As I transitioned from my day job six years ago to begin the life of an entrepreneur, a very wise mentor and friend told me the hardest decisions I would face would not be which opportunities to say “Yes,” but rather to which ones I would say “No.”
He was correct! My apologies to Elton John, but for me, sorry is not my hardest word, it is “no.”
To function at our best, we must decide what we are going to stop doing in the future.
Making an activity list is easy, making an inactivity list is much harder.
Here are a few ways to produce an inactivity list.
1.) Assess the past month(s) by looking at your calendar, and identify the activities that you should not have done. They drained you emotionally, wasted your time, frustrated you, or monopolized your life with little or no return. Add them to your list.
Me: I print the calendar, circle in red the “wasters” and add as many of them as possible to my inactivity list in my journal.
2.) Evaluate stressful meetings or people that cost a disproportionate emotional toll. Add as many of these to the list as possible.
Me: I constantly conduct what I call an “empathy stress test.” During meetings, I check myself to see that I do not become physically tense, (i.e. my shoulders tight, eyes scrunched, etc), and I evaluate the meeting afterwards and I jot down an emotional toll from 1 (lowest) to 10 (highest). I try to add any person or meeting topic that costs an 8 or higher to my inactivity list.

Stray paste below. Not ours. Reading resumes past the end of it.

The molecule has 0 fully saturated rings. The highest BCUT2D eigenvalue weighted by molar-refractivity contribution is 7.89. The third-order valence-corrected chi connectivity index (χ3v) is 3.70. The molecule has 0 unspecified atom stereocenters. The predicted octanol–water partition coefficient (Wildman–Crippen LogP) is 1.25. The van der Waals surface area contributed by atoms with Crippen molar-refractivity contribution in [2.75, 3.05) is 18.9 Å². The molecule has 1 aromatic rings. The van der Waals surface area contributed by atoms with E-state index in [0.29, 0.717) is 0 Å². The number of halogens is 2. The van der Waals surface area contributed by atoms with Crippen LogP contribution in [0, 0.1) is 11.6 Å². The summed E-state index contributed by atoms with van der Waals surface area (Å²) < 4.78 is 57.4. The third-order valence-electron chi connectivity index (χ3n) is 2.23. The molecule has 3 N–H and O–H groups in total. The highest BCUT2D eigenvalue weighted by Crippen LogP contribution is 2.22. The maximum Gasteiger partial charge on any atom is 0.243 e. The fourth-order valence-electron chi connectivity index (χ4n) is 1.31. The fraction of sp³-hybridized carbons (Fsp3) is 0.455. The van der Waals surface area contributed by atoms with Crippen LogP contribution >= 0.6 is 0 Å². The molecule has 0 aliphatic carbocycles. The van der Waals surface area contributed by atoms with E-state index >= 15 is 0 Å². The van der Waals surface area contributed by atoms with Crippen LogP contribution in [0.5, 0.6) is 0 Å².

3.) Do a yearly planning meeting and list all the things you do and their ROI (return on investment). Make a pie graph for a visual wake-up call, and add to the inactivity list any jobs that require too much time with little or no reward. Note: Many times some of our pet projects are the ones that must be added to the list.
Me: When I first started my own publishing company with global distribution, I had the grand idea of publishing other authors. When the pie graph was created that following year, it was painfully obvious there was very little money earned and yet an inordinate amount of time expended. I reluctantly but faithfully added it to the inactivity list.
4.) Add hobbies that cost you emotionally to your inactivity list.
Me: After the sale of a successful business a few years ago, I celebrated by fulfilling a lifelong dream. I joined a prestigious golf club. After a few short months, I realized that my competitive nature combined with the time cost combined with the clubhouse atmosphere produced a less than desired effect. Instead of the refreshment of an enjoyable 18 holes, I would come home stressed and emotionally distraught. I added it to my inactivity list, started painting watercolors and the rest, as they say, is history.
What one item should you add to an inactivity list?
What one thing should you quit doing in the future?